When Was the Victorian Era?

A station of Queen Victoria in Hyde Park, London.
A station of Queen Victoria in Hyde Park, London.

When Was The Victorian Era?

The Victorian era is the period in the history of the United Kingdom that begins and ends with Queen Victoria’s reign in the country. It thus starts from June 20, 1837, when Victoria became Queen of the United Kingdom and ends on January 22, 1901, the date of the Queen’s death. The Victorian era was preceded by the Georgian period (1714 to 1830) that was characterized by the rule of the first four Hanoverian kings who were all named George. The Edwardian period (1901 to 1910) succeeded the Victorian era and covered the rule of King Edward VII.

Although the Victorian era is considered to have started from the date of Queen Victoria’s ascension to the throne, according to a section of scholars, the beginning of the Victorian era could be extended to the passage of the Reform Act 1832.

The Victorian era is marked with great changes in the history of the UK that was to impact and influence the political, economic, religious, and cultural scene in the rest of the world for years to come. The British Empire became the largest empire in history during this era. A global imperial expansion mission launched by Britain led to the colonization of large parts of Africa and Asia and a consolidation of formerly existing British colonies.

The Victorian era also overlaps with Pax Britannica (Latin for "British Peace”), a period of relative peace in Europe where the British Empire played the role of a global hegemonic power. The Royal Navy’s supremacy prevailed and helped maintain peace among the great powers.

The latter half of the Victorian era also overlapped with the Belle Époque or the "Beautiful Era” in Europe. This era extended from 1871 to 1914 and was characterized by regional peace and economic prosperity. Great advances were made in the technological, cultural, and scientific fields.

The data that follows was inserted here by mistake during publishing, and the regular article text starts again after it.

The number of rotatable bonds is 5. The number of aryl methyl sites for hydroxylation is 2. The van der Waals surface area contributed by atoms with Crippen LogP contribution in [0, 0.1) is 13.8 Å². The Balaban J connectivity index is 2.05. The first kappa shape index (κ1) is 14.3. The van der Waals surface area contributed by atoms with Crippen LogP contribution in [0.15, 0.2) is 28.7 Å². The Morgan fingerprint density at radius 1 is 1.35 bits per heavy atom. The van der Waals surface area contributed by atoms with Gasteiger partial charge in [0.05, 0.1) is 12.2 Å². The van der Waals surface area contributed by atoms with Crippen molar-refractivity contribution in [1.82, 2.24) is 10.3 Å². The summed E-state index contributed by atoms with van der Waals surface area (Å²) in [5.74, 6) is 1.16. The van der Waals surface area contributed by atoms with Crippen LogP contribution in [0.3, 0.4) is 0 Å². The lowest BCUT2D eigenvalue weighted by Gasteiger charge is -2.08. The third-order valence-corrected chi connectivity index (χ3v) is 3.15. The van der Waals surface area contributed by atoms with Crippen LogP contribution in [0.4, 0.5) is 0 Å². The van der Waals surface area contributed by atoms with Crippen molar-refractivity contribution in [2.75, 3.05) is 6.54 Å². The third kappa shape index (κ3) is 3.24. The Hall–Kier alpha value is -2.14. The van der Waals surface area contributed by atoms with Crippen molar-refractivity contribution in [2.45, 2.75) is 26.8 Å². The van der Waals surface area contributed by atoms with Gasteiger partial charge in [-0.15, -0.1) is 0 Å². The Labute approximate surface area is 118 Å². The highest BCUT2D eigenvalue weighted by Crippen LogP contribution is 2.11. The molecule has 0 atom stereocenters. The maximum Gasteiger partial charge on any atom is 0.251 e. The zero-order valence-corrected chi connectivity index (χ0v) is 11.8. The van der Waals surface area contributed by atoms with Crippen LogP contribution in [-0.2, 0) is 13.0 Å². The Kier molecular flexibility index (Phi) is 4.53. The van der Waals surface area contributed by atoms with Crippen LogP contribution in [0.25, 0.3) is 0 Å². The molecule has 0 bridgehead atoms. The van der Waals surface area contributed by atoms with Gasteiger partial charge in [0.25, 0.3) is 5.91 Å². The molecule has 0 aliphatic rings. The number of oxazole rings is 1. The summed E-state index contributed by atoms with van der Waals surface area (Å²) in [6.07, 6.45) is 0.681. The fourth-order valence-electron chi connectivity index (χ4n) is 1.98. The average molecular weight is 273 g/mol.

Changes In The Demographics Of The UK During The Victorian Era

The Victorian era witnessed a dramatic increase in Britain’s population which soared from 13.9 million in 1831 to 32.5 million in 1901. The fast pace of industrial growth is believed to have increased the standards of living in the country leading to the creation of an environment that encouraged high population growth. The increased prosperity also boosted fertility rates in the country which increased every decade until the end of the Victorian era. Mortality rates also decreased during the Victorian era due to improved environmental and health standards. No catastrophic famines or epidemics were recorded in the UK during this period.

Religion In The Victorian Era

Religion dominated every aspect of the life of the people in the Victorian era. Doctrinal disputes within Christianity and the debate between science and religion were the talks of the day. Although the Church of England remained dominant throughout the era, other denominations of Christianity also flourished during this time. Church attendance was high during this time. There was a great increase in foreign missionary activity and Christianity was preached in all the colonies of the British Empire. A general belief prevailed in the Victorian society that it was the duty of Britain to Christianize and civilize the world. This belief gave birth to the attitudes of religious and cultural superiority among the British and racist attitudes also developed.